The MX beamlines at Diamond (I03. I04, I04-1 and I24) have been highly automated. Most experiments are feasible remotely with minor exceptions such as humidity control, some serial crystallography protocols, XChem laboratory work or those at biological containment level III.
To carry out remote access experiments to Diamond we recommend:
First time users are encouraged to contact their local contact to discuss any queries. They will be able to guide you through the software and requirements and if required set up a test experiment to a beamline on a non-experiment day before your session to ensure all systems are working and you are ready to use the beamline. More general remote access queries can be sent to firstname.lastname@example.org
We currently offer both on-site and remote visits for MX at Diamond.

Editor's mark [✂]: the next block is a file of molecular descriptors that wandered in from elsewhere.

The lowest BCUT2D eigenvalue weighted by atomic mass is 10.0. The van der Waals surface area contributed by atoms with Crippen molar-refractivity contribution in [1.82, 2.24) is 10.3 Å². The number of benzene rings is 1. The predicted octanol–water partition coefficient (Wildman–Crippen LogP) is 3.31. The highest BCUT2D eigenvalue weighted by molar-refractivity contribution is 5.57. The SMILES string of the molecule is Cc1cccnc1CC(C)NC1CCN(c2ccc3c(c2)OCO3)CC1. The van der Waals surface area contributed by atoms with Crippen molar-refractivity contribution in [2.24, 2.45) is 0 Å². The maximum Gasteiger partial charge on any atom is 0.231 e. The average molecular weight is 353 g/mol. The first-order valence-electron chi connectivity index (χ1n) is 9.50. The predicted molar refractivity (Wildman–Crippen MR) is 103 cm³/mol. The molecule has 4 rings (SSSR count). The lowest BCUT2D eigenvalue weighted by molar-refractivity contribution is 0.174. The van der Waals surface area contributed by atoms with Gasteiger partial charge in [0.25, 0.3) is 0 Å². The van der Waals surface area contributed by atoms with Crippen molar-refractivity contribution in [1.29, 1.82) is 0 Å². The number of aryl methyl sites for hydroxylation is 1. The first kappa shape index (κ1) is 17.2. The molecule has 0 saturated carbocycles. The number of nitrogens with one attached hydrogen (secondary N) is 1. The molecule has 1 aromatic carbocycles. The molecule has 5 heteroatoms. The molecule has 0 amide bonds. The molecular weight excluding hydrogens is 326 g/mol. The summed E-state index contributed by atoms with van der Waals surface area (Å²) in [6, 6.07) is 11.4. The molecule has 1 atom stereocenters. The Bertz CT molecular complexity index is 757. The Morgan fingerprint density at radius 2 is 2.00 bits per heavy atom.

Running experiments completely remotely is increasingly popular, removing the need to travel to Diamond, increasing user participation per session and for some shift modes it is compulsory. To help Diamond maintain a high level of service to support this and to avoid disappointment at peak periods the following applies to Full Remote Access sessions:
This is a very popular mode of access where there is a mixture of a group of users at the beamline and the home lab taking turns to collect data. Please note:
In both access modes (fully remote or mixed), we require the team leader of the visit to gather and collate ALL information related to the visit (number and codes of dry shippers; which pucks are in which shipper) and to ensure that it is up to date on ISPyB at least 2 days before the visit (for weekend visits: by Wednesday afternoon).
Any further instructions, such as pucks not to be loaded, should be emailed directly to your local contact.
Please note that in both modes of access above, time for changing pucks is part of your shift time just as if you were here. For short shifts, this time has already been pre-allocated and the scheduled time provided is when the beamline is expected to be ready for you to start experiments.
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